Orientals in the garden
Lilium auratum and Lilium speciosum are considered to be the main original Oriental lily species and today they are nothing more than somewhat short-lived plants in just a few gardens. However, it is not necessary that the frustration experienced by gardeners owing to the failure or just partial success in growing these two species will be passed on to the hybrids developed from them. On the other hand, nearly all the hybrids developed from these founder Oriental species that are available on the market are extremely easy to grow and are reliable as well. Nevertheless, even these hybrids have a preference for full sunshine and lime-free soil that is loaded with humus. Provided these plants are grown in such conditions, they can be much more overwhelming towards the end of summer and beginning of autumn, when majority of these lilies bloom naturally.
It has been often found that lily growers often shunt the familiar Oriental lily named “Star Gazer” into the garden after they acquire it for growing in pots and enjoy its blossoms indoors. The stems of this lily grow up to a height of 60 cm to 90 cm (2 feet to 3 feet) and bear rich crimson hued flowers that are upward-facing. This lily is generally associated with various border plants. Growing this lily against a backdrop of silver-grey foliage is a very effective combination. Just imagine growing a dense Anaphalis margaritacea clump in the front and readying itself to cover with packed in heads of small white hued everlasting blooms and growing the silver foliaged Brachyglottis “Sunshine” bearing golden flowers in the background or at the side. In addition, the well-liked dogwood or Camus alba “Elegantissima” with its vividly multicoloured foliage creates an impressive contrast, both in color as well as form. Nonetheless, Orientals appear so marvellous when they are in bloom that growers need to take extra care to ensure that there are no warring competitors.
While harmonizing red and luxuriant green foliage also provide a suitable background for “Star Gazer”, it is perhaps best to depend a lot on ornamental grasses and ferns, which offer calm, but pleasing complement that is somewhat different as far as form, color and habitat is concerned, still they add to the environment one way or another. In fact, ferns particularly bring the tranquility that existed prior to the first flowering plants emerged on the planet. The intricate fronds of ferns emanate some sense of stillness that harmonizes with the elegant appearance of the Oriental lily plants, which come with shaped leaves and amazing flowers each of which is held wondrously into their individual distinct space. Even if you confine your selection to varieties of lady fern like Athyrium filix-femina and Dryopteris filixmas, the male fern, forms only, you can still choose from numerous different ferns. They are all outstanding ornamental plants and excellent for accompanying lilies.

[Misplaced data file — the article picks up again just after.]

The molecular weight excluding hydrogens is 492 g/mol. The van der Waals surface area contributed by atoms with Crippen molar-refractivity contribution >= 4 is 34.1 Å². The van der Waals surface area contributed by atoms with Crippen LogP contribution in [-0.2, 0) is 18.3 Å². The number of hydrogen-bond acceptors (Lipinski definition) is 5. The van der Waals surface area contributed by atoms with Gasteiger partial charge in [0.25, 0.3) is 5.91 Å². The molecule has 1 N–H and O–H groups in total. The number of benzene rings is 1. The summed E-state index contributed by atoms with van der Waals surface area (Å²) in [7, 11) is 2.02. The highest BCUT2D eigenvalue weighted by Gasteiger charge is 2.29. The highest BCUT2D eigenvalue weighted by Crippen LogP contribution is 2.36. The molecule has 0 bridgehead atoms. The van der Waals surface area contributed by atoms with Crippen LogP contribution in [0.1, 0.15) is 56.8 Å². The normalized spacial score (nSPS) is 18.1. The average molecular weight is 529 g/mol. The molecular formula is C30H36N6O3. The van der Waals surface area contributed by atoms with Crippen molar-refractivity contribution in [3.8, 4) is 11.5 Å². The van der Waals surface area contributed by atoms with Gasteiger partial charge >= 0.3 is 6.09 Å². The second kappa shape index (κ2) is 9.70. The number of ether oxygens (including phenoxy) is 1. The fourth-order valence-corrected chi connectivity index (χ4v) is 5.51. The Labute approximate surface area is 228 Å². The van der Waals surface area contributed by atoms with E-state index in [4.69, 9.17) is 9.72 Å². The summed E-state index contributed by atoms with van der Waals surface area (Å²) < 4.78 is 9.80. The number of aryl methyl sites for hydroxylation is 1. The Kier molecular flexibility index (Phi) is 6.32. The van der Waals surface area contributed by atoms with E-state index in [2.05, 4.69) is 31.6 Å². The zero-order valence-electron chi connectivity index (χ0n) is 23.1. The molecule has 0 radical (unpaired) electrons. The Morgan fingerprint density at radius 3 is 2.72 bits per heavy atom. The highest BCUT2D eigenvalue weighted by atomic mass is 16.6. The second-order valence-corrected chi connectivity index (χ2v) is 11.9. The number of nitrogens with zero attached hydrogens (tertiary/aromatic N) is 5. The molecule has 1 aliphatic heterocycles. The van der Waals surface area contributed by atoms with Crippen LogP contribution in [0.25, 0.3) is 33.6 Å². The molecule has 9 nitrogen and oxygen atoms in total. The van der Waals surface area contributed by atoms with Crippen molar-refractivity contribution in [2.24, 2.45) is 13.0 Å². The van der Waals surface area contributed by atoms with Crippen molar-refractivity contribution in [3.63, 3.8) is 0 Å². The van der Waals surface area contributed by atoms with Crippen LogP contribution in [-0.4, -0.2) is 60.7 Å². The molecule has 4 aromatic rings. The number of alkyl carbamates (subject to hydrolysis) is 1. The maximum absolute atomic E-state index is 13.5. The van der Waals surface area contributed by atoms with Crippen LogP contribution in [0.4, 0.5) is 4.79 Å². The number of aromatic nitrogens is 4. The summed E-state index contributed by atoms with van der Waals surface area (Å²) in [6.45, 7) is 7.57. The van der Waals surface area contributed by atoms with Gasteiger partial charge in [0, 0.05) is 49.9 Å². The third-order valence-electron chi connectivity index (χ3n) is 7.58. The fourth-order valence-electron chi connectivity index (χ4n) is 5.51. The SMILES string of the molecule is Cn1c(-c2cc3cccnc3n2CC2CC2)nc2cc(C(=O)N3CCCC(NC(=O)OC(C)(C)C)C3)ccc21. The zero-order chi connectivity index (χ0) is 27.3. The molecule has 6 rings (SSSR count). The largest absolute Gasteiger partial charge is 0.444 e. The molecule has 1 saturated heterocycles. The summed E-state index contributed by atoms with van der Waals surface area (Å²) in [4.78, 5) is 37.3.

Among the entire Orientals, the “Black Beauty” is considered to be the most extraordinary garden plant and it was created by crossing Lilium speciosum rubrum with Lilium henryi. The constitution of this lily hybrid is said to be as resilient and enduring as the snout of a pig. In fact, “Black Beauty” owes a lot to Lilium henryi vis-à-vis its constitution, while its flowers are credited to Lilium speciosum. The stems of “Black Beauty” are very strong and some of them grow as tall as anything between 1.3 meters and 1.8 meters (4 feet and 6 feet) and are sturdy like bamboos. This kind of strength is necessary for the plant, because when established it may produce more than 50 flowers on a single stem. In fact, some “Black Beauty” plants are said to bear more than 150 flowers on a single stem! Therefore, this plant needs to be grown in a site where its display will be proper during the period between later summer and beginning of autumn. In addition, the location where it is grown should ensure that the plant will not be in conflict with other plants in the vicinity.
Ideally, you need to plant the “Black Beauty” bulbs in a spot that is rich in humus content and allow them to remain undisturbed for about two to three years. During this period they will gain strength each year and prepare themselves for displaying their blossoms. If left for three years, “Black Beauty” bulbs will develop a good number of stems and even the blossom will be significant. When the plant has matured, you will in fact have a flowering shrub instead of a lily. It would be best to position these lilies between shrubs, but not so close enough that they are either encroached upon or smothered by the adjoining shrubs. “Black Beauty” bears rich crimson hued blooms and they look best when they are displayed in the backdrop of pale green foliage. Alternatively, they may also be grown against a background created by the pale variegation of the shrubs.